Wu-Lu’s debut album isintense, overwhelming, and constructed from scratch through an arduous process of scrolling through files and tapes, finding bits—be those inspired jams or someone dropping a cymbal—and then, slowly, honing those into complete, evocative, emotional masterworks.
For example, the aforementioned “Times” started out as a birthday jam session with Simpson. “We were playing some beats—I was playing along with him—and someone in another room was filming us on their phone and sent me the video,” he says. “I heard this little ‘weee-weee’ sound and I was like, ‘That would be a sick idea.’ Morgan was playing something similar to what that was. I listened to that video intently. I programmed a drum beat on my MPC that I thought would work, built up a whole track, and eventually decided to re-record it [with Morgan]. On that tune I played all the guitars, the bass, all the synthesizers, and everything apart from the drums. But I programmed that beat beforehand. I told Morgan, ‘This is what I want you to play, but obviously add your feel to it.’”
Sampling your personal archives has other benefits as well. “Like avoiding royalties,” Romans-Hopcraft says, maybe slightly tongue-in-cheek … but only slightly. “I once asked about using a sample for something on a mixtape and they quoted some crazy, crazy price. I was like, ‘No more of this,’ and I started sampling myself. Plus, I like being able to look through stuff. The track ‘Blame’ came from being in the studio, doing long late-night jam sessions, and then having a few hours of jams I needed to look through to see what I could pick out. I sampled things, pulled stuff out of it, and then started remixing and overdubbing.”
Wu-Lu’s Gear List
Wu-Lu often builds his compositions around an initial sample from his own jam sessions, but the feeling from that original jam session is key to the song’s final form—even live.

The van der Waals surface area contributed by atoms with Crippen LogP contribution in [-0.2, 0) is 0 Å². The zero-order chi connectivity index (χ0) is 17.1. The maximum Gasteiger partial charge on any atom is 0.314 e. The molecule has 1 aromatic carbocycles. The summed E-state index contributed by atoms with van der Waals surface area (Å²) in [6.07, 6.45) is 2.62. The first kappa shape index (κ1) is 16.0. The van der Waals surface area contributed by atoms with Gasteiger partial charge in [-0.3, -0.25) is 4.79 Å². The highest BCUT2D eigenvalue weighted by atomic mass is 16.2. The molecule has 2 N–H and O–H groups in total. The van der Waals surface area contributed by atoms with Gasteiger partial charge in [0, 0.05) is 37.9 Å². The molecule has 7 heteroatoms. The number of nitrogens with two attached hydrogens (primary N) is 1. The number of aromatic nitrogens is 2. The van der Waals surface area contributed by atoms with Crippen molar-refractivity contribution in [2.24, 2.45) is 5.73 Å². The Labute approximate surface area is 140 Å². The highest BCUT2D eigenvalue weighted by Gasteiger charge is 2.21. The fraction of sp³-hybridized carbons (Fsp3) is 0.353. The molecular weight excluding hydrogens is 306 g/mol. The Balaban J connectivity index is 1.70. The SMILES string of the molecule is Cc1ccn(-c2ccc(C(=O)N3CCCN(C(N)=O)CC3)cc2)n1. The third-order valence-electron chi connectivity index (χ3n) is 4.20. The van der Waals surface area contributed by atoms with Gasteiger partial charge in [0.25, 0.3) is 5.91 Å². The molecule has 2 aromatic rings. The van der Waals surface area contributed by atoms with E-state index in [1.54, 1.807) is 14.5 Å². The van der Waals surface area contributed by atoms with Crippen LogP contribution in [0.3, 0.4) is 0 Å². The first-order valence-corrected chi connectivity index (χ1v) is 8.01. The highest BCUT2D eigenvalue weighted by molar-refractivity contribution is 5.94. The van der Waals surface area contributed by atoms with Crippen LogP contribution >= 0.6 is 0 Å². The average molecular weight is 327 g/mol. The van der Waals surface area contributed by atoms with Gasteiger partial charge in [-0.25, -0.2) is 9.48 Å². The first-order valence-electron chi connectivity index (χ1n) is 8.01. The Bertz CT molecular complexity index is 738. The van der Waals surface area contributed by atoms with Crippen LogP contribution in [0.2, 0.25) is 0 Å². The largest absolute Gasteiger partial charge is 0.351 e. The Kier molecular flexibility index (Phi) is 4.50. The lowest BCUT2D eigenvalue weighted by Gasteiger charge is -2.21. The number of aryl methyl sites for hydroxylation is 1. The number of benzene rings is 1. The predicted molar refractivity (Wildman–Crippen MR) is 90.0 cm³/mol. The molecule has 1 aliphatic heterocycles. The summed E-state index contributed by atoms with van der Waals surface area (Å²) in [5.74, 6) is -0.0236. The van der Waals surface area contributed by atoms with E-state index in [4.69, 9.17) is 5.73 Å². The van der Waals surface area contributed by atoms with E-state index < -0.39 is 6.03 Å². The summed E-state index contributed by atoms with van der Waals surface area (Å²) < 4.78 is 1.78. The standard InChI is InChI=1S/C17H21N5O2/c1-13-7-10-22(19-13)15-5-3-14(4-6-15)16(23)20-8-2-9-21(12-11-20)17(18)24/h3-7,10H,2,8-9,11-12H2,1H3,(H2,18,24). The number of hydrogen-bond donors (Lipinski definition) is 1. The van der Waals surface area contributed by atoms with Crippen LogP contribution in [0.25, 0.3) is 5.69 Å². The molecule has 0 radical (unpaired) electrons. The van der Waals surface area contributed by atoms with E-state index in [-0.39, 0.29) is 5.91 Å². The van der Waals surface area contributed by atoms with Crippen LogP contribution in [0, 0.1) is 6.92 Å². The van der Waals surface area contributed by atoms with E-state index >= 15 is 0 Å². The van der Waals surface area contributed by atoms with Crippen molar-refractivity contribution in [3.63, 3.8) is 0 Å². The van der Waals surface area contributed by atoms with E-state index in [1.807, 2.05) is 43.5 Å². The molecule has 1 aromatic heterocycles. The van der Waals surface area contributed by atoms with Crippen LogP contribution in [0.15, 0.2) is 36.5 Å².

- Fender Player Plus Meteora
- Fender Marauder IBL
- Roland Jazz Chorus JC-120
- Pearl Duo Reverb
- Electro-Harmonix Big Muff Pi
- JOYO JF-01 Vintage Overdrive
- Electro-Harmonix Stereo Memory Man with Hazarai
- Electro-Harmonix The Worm (wah/phaser/vibrato/tremolo)
- Boss RV-6 Reverb
Strings & Picks
- Rotosound Strings (.011–.048)
- Dunlop Tortex Green Picks .88 mm
But that freeform, loose, experimental approach ends once the song is completed. When it comes to reinterpreting those tracks live, Romans-Hopcraft plays what’s on the record. “I stick pretty loyal to the recording,” he says. “The live band setup is drums, bass, two guitars, and vocals—everyone’s on vocals—and also another drummer, but his kit isn’t a traditional drum kit. It’s like an MPC with loads of samples taken from the songs. For example, if we’re playing ‘Blame,’ that’ll be a drum break from the original track that I sliced into pieces where he can play the samples like a drum kit. It’s the original sounds, but he can play it.”
Romans-Hopcraft’s production techniques may be sample-centric and high tech, but he creates his music with inexpensive instruments and tools. “All my stuff is basically from car boot sales,” he says. A car boot sale is an English yard sale (“car boot” is British slang for “trunk”), and he’s amassed a bevy of inexpensive amps, old-school synths, and multitrack tape machines.
“All my stuff is basically from car boot sales.”
He favors Fender-style guitars, and their bolt-on necks and distinctive jangle is central to Wu-Lu’s sound. He runs them through a thick layer of fuzz, and, at times, will divvy that up between multiple amps. “I got a headphone splitter and plugged my output into that and then split my signal into like three different amps,” he says. “But the main thing I use is the Big Muff and this mini green pedal—a JOYO Tube Screamer-like pedal—that I got on Amazon for £15, which is like a high-gain pedal.”
But, more than anything, Romans-Hopcraft’s music is about the vibe. A composition may be a studio creation built up from an initial sample, but, even many iterations later, the mood from that original jam session is key.
“It might be that I was playing guitar, ran into the control room, fiddled around, and when I listened to it later, discovered that when I put down my guitar, I was touching the guitar mic—and that would then become a whole inspiration for a completely different song,” Wu-Lu says.
Photo by Machine Operated
“‘Broken Homes,’ the last song on LOGGERHEAD, is a real special one,” he says, reflecting on the song’s mood and origins. “We made that in lockdown, and it was just me, my boy Jae [Jaega Francis McKenna-Gordon] on the drums, and my boy Tag [Tagara Mhiza] on bass. We went to jam in this pub that was empty—because it was Covid lockdown—and it was half six in the morning and we were about to go to bed. But my friend Jae was like, ‘Let’s just play one more time—one more time—let’s have a vibe one more time.’ That was the beginnings of ‘Broken Homes.’ We recorded the whole thing to tape. It was a 20-minute thing that I edited down and reworked. My twin brother, Ben, helped me finish it—there were moments in it where I thought, ‘These are really good moments, but something’s not hitting’—and my brother, being a songwriter, suggested adding little ideas in how to change the arrangement to make it feel full. I was like, ‘Alright,’ and it was finished.”